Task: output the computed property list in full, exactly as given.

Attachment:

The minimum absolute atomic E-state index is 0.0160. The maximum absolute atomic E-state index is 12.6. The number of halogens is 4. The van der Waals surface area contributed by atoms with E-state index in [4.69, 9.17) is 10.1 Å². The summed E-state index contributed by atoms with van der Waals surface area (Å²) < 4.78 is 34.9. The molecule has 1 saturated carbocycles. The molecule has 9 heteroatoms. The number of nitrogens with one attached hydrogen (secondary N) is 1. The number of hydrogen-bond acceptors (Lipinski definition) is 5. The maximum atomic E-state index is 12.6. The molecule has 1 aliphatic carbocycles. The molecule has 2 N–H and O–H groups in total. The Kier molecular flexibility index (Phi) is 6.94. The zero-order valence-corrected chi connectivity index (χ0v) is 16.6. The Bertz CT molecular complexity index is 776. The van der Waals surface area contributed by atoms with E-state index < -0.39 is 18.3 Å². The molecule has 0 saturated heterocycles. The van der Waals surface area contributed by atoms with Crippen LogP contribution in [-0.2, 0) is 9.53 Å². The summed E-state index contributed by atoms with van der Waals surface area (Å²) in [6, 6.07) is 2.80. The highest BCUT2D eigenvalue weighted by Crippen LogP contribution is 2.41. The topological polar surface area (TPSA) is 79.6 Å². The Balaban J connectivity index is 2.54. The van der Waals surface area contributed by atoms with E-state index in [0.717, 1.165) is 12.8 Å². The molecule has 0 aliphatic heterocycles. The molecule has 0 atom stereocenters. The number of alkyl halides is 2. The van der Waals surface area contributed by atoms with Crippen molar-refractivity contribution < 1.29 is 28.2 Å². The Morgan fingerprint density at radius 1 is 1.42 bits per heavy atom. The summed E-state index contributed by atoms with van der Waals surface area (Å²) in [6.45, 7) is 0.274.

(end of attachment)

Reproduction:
The minimum absolute atomic E-state index is 0.0160. The maximum absolute atomic E-state index is 12.6. The number of halogens is 4. The van der Waals surface area contributed by atoms with E-state index in [4.69, 9.17) is 10.1 Å². The summed E-state index contributed by atoms with van der Waals surface area (Å²) < 4.78 is 34.9. The molecule has 1 saturated carbocycles. The molecule has 9 heteroatoms. The number of nitrogens with one attached hydrogen (secondary N) is 1. The number of hydrogen-bond acceptors (Lipinski definition) is 5. The maximum atomic E-state index is 12.6. The molecule has 1 aliphatic carbocycles. The molecule has 2 N–H and O–H groups in total. The Kier molecular flexibility index (Phi) is 6.94. The zero-order valence-corrected chi connectivity index (χ0v) is 16.6. The Bertz CT molecular complexity index is 776. The van der Waals surface area contributed by atoms with E-state index < -0.39 is 18.3 Å². The molecule has 0 saturated heterocycles. The van der Waals surface area contributed by atoms with Crippen LogP contribution in [-0.2, 0) is 9.53 Å². The summed E-state index contributed by atoms with van der Waals surface area (Å²) in [6, 6.07) is 2.80. The highest BCUT2D eigenvalue weighted by Crippen LogP contribution is 2.41. The topological polar surface area (TPSA) is 79.6 Å². The Balaban J connectivity index is 2.54. The van der Waals surface area contributed by atoms with E-state index in [0.717, 1.165) is 12.8 Å². The molecule has 0 aliphatic heterocycles. The molecule has 0 atom stereocenters. The number of alkyl halides is 2. The van der Waals surface area contributed by atoms with Crippen molar-refractivity contribution < 1.29 is 28.2 Å². The Morgan fingerprint density at radius 1 is 1.42 bits per heavy atom. The summed E-state index contributed by atoms with van der Waals surface area (Å²) in [6.45, 7) is 0.274.